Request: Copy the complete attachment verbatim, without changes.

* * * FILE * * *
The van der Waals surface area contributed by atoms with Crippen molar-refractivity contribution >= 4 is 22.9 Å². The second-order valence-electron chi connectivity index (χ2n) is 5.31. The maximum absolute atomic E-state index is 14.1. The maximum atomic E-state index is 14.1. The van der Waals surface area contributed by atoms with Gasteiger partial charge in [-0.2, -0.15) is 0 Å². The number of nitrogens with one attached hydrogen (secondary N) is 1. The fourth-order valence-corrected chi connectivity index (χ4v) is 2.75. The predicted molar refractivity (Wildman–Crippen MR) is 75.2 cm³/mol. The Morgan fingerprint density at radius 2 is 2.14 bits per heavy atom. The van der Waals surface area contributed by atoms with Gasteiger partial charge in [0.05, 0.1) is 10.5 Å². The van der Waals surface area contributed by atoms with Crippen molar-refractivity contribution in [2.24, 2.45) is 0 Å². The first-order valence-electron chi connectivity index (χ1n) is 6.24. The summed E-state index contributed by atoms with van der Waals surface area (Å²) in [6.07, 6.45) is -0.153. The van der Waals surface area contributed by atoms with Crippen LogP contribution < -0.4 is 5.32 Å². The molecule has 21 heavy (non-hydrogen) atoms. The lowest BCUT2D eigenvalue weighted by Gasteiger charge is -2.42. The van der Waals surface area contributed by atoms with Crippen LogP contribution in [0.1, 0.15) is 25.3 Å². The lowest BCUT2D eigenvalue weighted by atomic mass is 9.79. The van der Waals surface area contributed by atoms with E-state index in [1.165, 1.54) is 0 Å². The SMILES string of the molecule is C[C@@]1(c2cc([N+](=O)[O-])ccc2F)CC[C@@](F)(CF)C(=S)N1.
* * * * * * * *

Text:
The van der Waals surface area contributed by atoms with Crippen molar-refractivity contribution >= 4 is 22.9 Å². The second-order valence-electron chi connectivity index (χ2n) is 5.31. The maximum absolute atomic E-state index is 14.1. The maximum atomic E-state index is 14.1. The van der Waals surface area contributed by atoms with Gasteiger partial charge in [-0.2, -0.15) is 0 Å². The number of nitrogens with one attached hydrogen (secondary N) is 1. The fourth-order valence-corrected chi connectivity index (χ4v) is 2.75. The predicted molar refractivity (Wildman–Crippen MR) is 75.2 cm³/mol. The Morgan fingerprint density at radius 2 is 2.14 bits per heavy atom. The van der Waals surface area contributed by atoms with Gasteiger partial charge in [0.05, 0.1) is 10.5 Å². The van der Waals surface area contributed by atoms with Crippen molar-refractivity contribution in [2.24, 2.45) is 0 Å². The first-order valence-electron chi connectivity index (χ1n) is 6.24. The summed E-state index contributed by atoms with van der Waals surface area (Å²) in [6.07, 6.45) is -0.153. The van der Waals surface area contributed by atoms with Crippen LogP contribution < -0.4 is 5.32 Å². The molecule has 21 heavy (non-hydrogen) atoms. The lowest BCUT2D eigenvalue weighted by Gasteiger charge is -2.42. The van der Waals surface area contributed by atoms with Crippen LogP contribution in [0.1, 0.15) is 25.3 Å². The lowest BCUT2D eigenvalue weighted by atomic mass is 9.79. The van der Waals surface area contributed by atoms with E-state index in [1.165, 1.54) is 0 Å². The SMILES string of the molecule is C[C@@]1(c2cc([N+](=O)[O-])ccc2F)CC[C@@](F)(CF)C(=S)N1.